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Mark Zuckerberg is worried about sensationalism in news. But Facebook could do more to help.

Mark Zuckerberg Awarded With Axel Springer Award In Berlin Photo by Frank Zauritz - Pool /Getty Images

Until recently, Mark Zuckerberg liked to think of Facebook as a basically innocuous social utility. But that view has taken a beating in recent months, as news shared on Facebook had a huge — and, critics say, pernicious — effect on the presidential election.

In an open letter released on Thursday, Zuckerberg grapples with the implications of Facebook’s growing power.

“For the past decade, Facebook has focused on connecting friends and families,” he writes. “With that foundation, our next focus will be developing the social infrastructure for community.”

Many of the ideas he discusses are uncontroversial, like helping people find their loved ones during natural disasters. But the most significant section — and likely the most controversial — focuses on filter bubbles, clickbait, and fake news.

“Giving everyone a voice has historically been a very positive force for public discourse,” Zuckerberg writes. “But the past year has also shown it may fragment our shared sense of reality. Our goal must be to help people see a more complete picture, not just alternate perspectives.”

Zuckerberg vows to stamp out “hoax content” from Facebook and to alert users when an article has been ruled false by fact-checkers. But he also recognizes that the biggest problem with news on Facebook isn’t outright fakery so much as stories that are distorted or sensationalistic. These stories deepen partisan divisions and make compromise impossible.

“Even if we eliminated all misinformation, people would just emphasize different sets of facts to fit their polarized opinions,” Zuckerberg warns. “That's why I'm so worried about sensationalism in media.”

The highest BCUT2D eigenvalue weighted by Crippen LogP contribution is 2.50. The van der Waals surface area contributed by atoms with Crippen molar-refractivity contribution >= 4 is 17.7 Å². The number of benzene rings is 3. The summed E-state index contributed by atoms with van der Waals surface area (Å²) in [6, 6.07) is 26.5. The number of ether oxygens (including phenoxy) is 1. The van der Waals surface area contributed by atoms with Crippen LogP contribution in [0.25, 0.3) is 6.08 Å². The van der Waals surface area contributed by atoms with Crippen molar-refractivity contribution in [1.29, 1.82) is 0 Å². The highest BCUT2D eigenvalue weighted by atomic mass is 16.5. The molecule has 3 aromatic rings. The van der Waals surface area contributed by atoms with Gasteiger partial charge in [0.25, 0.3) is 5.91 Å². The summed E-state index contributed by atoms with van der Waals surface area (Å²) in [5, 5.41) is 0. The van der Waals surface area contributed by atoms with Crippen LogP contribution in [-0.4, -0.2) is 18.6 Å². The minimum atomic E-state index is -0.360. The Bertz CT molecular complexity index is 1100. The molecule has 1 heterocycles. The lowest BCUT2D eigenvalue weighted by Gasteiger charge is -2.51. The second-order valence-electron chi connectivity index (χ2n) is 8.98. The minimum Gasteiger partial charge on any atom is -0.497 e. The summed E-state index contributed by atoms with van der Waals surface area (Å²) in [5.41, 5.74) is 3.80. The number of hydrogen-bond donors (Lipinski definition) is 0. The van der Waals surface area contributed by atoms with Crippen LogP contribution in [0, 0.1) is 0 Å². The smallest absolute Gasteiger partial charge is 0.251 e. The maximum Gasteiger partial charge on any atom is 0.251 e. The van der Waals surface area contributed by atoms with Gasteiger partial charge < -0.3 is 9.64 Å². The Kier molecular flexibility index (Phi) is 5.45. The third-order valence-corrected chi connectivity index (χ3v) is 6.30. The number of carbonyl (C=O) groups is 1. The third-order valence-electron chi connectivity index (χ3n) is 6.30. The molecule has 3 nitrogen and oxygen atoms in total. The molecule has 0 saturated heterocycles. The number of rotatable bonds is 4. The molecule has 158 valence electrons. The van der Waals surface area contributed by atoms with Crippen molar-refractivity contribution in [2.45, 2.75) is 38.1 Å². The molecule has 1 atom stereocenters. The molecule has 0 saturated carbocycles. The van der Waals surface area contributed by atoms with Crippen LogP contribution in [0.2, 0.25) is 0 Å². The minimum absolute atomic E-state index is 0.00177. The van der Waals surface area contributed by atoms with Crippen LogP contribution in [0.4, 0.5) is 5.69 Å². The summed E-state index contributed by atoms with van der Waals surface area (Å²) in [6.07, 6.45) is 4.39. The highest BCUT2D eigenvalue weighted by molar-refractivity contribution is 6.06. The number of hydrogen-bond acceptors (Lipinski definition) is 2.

It’s a good line, and Zuckerberg says he wants to address this problem. He says that if people become less likely to share an article after reading it, that’s a clue that it probably doesn’t deliver on its headline, so Facebook will push it down the list in users’ news feeds.

Still, Zuckerberg ignores what seems to me the fundamental reason that sensationalistic content thrives on Facebook: the fact that Facebook’s news feed chooses stories based on “engagement.” That is, the more often users click, share, and otherwise engage with a particular story, the higher Facebook ranks it in peoples’ news feeds.

As any online journalist will tell you, “engagement” and “sensationalism” are very often synonyms. A one-sided, partisan article will typically generate more clicks than a nuanced article that gives each side of an issue their due.

It’s no mystery why Facebook chose to heavily prioritize engagement when the site was young: The company wanted users to come back to the site as often as possible. But the calculation could be different now that Facebook is so ubiquitous. Facebook doesn’t have to manipulate people into visiting constantly — most people do so already out of habit and because they want to see their friends’ baby pictures. If anything, people might start to feel better about their Facebook experience if every news headline they saw wasn’t trying to manipulate them into clicking on it.

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